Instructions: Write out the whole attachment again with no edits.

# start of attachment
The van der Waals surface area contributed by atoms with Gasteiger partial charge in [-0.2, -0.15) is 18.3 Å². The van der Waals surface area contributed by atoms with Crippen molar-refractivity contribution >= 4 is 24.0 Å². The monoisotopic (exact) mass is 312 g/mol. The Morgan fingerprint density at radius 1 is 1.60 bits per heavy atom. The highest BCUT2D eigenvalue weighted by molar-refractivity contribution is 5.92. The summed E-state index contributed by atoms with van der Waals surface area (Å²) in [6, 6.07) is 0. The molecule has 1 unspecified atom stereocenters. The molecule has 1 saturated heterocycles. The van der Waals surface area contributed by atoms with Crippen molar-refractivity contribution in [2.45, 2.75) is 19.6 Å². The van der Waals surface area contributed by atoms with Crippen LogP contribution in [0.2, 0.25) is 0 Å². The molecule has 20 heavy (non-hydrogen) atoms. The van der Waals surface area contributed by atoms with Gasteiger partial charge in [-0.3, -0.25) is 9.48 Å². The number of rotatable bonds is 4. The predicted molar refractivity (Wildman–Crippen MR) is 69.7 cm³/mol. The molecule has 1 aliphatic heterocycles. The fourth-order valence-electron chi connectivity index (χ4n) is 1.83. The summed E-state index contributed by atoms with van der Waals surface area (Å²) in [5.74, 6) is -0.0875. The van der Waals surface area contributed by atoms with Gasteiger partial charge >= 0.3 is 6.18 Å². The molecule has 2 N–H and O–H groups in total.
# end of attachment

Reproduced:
The van der Waals surface area contributed by atoms with Gasteiger partial charge in [-0.2, -0.15) is 18.3 Å². The van der Waals surface area contributed by atoms with Crippen molar-refractivity contribution >= 4 is 24.0 Å². The monoisotopic (exact) mass is 312 g/mol. The Morgan fingerprint density at radius 1 is 1.60 bits per heavy atom. The highest BCUT2D eigenvalue weighted by molar-refractivity contribution is 5.92. The summed E-state index contributed by atoms with van der Waals surface area (Å²) in [6, 6.07) is 0. The molecule has 1 unspecified atom stereocenters. The molecule has 1 saturated heterocycles. The van der Waals surface area contributed by atoms with Crippen molar-refractivity contribution in [2.45, 2.75) is 19.6 Å². The van der Waals surface area contributed by atoms with Crippen LogP contribution in [0.2, 0.25) is 0 Å². The molecule has 20 heavy (non-hydrogen) atoms. The van der Waals surface area contributed by atoms with Gasteiger partial charge in [-0.3, -0.25) is 9.48 Å². The number of rotatable bonds is 4. The predicted molar refractivity (Wildman–Crippen MR) is 69.7 cm³/mol. The molecule has 1 aliphatic heterocycles. The fourth-order valence-electron chi connectivity index (χ4n) is 1.83. The summed E-state index contributed by atoms with van der Waals surface area (Å²) in [5.74, 6) is -0.0875. The van der Waals surface area contributed by atoms with Gasteiger partial charge >= 0.3 is 6.18 Å². The molecule has 2 N–H and O–H groups in total.